Dr. Martin Cooper, known as "the father of the cellphone," will deliver the plenary session address on Monday, May 23 at the IEEE MTT-S 2016 International Microwave Symposium (IMS), kicking off a week of more than 160 technical sessions focused on the latest RF and microwave innovations driving the wireless future.
Dr. Cooper's opening keynote, "The Birth and Death of the Cellphone," will focus on how personal wireless connectivity has the potential to revolutionize heath care and education. Dr. Cooper believes the biggest contribution of wireless will be improving the interaction between humans and machines.
Closing IMS2016 on Thursday, May 26 is National Instruments' President, CEO, and Co-Founder Dr. James Truchard and University of California, Berkeley Donald O. Pederson Distinguished Professor Jan M. Rabaey. Truchard will discuss the vital role of a software-based approach to enable the explosion of wireless communications for high data rate voice, data, and video applications, from early prototyping and research all the way to fully deployed systems, in his talk, "Software's Role in Next-Generation 5G RF and Microwave Systems." In his keynote, "The Human Intranet- Where Swarms and Humans Meet," Rabaey will discuss how the Internet of Things and Swarm concepts relate to how humans interact with the world and technology, and how advancements have altered interaction patterns.
IMS2016, the centerpiece of Microwave Week alongside the RFIC Symposium and the ARFTG Conference, will be held May 22-27, 2016 at the Moscone Center in San Francisco.
About the Speakers
Dr. Martin Cooper
Dr. Martin Cooper conceived and led the effort to develop a personal portable cellular radio handset, which led to the first truly mobile telephone in 1973. He has contributed to most of the systems advances in personal communications, including formulating the Law of Spectral Efficiency (Cooper's Law), which asserts that the amount of information that can be transmitted in the useful radio spectrum has doubled every 30 months since the wireless telegraph was patented. An IEEE Life Fellow and recipient of the IEEE Centennial Medal, Cooper is widely published on wireless communications, health care, technological innovation, the Internet, and R&D management. He has received numerous awards, including the 2009 Prince of Asturias Award for Technical and Scientific Research, and is a member of the FCC Technology Advisory Council and the Department of Commerce Spectrum Advisory Committee. He has bachelor's and master's degrees and an honorary doctorate degree from the Illinois Institute of Technology.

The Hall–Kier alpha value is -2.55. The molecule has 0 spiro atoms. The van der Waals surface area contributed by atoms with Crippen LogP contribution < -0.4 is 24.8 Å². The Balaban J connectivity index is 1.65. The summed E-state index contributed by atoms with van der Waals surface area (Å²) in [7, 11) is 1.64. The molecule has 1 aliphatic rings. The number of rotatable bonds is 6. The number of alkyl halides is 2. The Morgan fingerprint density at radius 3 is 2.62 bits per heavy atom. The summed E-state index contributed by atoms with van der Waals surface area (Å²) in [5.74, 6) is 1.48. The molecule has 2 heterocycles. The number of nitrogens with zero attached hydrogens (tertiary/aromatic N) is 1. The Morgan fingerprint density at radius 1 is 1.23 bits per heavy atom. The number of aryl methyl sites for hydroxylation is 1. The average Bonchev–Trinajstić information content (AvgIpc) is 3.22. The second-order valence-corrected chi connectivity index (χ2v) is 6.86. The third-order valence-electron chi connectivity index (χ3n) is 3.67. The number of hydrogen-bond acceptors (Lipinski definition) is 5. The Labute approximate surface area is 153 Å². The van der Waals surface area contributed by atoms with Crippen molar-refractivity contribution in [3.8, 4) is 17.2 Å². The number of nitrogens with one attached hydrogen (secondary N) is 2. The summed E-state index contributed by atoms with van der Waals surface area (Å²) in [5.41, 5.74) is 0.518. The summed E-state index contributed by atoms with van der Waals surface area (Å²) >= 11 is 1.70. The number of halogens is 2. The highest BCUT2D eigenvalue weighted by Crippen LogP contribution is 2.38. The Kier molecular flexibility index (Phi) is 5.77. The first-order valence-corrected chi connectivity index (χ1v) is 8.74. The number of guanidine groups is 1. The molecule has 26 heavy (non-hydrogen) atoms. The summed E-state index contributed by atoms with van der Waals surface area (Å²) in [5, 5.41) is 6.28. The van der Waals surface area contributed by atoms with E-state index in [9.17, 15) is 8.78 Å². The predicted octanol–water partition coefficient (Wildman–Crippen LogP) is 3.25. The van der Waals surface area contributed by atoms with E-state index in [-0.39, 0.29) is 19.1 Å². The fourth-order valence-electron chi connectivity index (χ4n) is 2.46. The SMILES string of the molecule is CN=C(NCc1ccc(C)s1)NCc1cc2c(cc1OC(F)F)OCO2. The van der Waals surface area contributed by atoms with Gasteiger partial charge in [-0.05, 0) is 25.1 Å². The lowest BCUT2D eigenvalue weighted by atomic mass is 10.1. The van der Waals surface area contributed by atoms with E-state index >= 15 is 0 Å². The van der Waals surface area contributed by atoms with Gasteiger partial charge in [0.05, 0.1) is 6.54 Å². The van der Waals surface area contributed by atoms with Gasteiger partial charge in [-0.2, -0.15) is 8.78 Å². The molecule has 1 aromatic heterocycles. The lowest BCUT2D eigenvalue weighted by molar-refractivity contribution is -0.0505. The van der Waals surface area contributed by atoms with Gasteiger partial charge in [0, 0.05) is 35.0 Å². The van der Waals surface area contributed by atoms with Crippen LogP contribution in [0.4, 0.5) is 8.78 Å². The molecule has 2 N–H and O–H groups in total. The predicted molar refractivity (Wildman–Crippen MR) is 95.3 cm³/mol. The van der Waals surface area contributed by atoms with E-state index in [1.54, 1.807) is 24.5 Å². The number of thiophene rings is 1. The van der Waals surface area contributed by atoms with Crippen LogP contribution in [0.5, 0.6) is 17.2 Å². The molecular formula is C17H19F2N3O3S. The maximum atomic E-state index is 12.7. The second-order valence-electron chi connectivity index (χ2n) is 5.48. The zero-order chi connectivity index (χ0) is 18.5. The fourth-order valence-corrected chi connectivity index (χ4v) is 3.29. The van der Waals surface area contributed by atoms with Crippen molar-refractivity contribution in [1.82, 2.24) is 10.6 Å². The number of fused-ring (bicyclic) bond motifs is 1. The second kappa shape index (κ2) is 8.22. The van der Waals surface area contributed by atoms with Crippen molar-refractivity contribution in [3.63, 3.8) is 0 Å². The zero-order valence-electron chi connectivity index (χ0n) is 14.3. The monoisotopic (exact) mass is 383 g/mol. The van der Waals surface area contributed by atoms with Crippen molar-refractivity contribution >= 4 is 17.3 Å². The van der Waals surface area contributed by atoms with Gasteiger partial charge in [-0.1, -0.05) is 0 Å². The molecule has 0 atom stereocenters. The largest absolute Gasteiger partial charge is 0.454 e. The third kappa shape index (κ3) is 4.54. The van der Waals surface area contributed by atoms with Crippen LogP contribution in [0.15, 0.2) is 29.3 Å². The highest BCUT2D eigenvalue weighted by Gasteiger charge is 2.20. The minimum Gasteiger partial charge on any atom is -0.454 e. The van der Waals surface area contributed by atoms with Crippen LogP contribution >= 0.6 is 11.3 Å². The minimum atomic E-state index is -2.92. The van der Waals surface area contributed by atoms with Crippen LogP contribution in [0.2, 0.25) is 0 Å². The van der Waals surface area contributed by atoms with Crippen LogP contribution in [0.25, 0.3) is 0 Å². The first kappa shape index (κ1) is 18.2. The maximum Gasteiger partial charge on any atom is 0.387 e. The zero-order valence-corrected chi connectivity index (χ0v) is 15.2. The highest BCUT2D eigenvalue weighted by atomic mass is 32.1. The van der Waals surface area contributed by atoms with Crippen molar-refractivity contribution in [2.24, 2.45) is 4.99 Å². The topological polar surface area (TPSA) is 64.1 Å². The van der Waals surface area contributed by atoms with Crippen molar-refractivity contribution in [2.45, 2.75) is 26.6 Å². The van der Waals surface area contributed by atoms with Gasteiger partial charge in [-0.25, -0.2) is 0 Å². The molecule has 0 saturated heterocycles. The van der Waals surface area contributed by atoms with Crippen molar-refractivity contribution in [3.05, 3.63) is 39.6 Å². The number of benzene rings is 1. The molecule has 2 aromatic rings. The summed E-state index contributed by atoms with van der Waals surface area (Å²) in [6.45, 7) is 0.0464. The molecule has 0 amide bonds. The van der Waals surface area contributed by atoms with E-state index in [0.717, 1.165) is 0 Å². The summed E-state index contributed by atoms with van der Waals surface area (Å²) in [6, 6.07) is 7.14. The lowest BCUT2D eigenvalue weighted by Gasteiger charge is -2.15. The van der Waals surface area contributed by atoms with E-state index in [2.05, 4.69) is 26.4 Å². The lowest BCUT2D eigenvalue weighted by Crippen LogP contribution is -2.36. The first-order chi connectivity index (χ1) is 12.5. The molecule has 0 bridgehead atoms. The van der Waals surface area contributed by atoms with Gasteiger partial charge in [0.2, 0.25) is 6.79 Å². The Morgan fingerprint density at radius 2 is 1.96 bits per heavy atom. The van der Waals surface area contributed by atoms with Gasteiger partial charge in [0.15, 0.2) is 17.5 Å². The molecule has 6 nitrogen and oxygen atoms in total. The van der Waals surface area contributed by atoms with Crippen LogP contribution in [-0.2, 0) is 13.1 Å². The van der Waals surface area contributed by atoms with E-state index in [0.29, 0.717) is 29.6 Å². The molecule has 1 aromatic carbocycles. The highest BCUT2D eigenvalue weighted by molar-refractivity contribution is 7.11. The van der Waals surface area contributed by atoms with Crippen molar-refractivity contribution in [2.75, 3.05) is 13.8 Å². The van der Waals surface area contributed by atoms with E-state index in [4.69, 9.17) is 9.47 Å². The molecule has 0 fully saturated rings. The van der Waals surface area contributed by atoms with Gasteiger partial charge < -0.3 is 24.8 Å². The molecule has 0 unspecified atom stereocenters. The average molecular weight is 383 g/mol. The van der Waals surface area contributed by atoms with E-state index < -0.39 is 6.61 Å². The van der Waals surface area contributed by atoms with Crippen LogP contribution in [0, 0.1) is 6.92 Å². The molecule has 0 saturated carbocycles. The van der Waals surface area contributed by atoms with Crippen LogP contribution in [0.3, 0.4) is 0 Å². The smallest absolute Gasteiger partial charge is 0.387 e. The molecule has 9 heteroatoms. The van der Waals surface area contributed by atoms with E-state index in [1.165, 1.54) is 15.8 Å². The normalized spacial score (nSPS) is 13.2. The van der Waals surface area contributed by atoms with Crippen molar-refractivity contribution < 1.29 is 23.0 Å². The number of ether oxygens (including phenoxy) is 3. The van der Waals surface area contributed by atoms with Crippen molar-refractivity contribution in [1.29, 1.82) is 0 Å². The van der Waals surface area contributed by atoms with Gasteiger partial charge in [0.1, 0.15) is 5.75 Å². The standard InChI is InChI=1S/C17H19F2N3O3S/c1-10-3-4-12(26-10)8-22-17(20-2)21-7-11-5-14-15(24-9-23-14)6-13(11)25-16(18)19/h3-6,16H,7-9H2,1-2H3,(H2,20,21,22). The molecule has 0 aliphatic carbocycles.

Dr. James Truchard
As President, Co-Founder and CEO of National Instruments, Dr. James Truchard led the company from a three-man team to a multinational organization. Elected to the Royal Swedish Academy of Engineering Sciences and the National Academy of Engineering, Truchard was inducted into Electronic Design's Engineering Hall of Fame and earned the IEEE Fellow distinction. He received his doctorate in electrical engineering, as well as a master's degree and bachelor's degree in physics from the University of Texas at Austin.
Professor Jan M. Rabaey
Jan M. Rabaey holds the Donald O. Pederson Distinguished Professorship in the Electrical Engineering and Computer Science department of the University of California, Berkeley where he also serves as the scientific co-director of the Berkeley Wireless Research Center (BWRC) as well as the founding director of the Berkeley Ubiquitous SwarmLab. Rabaey, who has made high-impact contributions to advanced wireless systems, sensor networks, configurable ICs and low-power design, is an IEEE Fellow and a member of the Royal Flemish Academy of Sciences and Arts of Belgium. He received his Ph.D. in applied sciences from the Katholieke Universiteit Leuven, Belgium.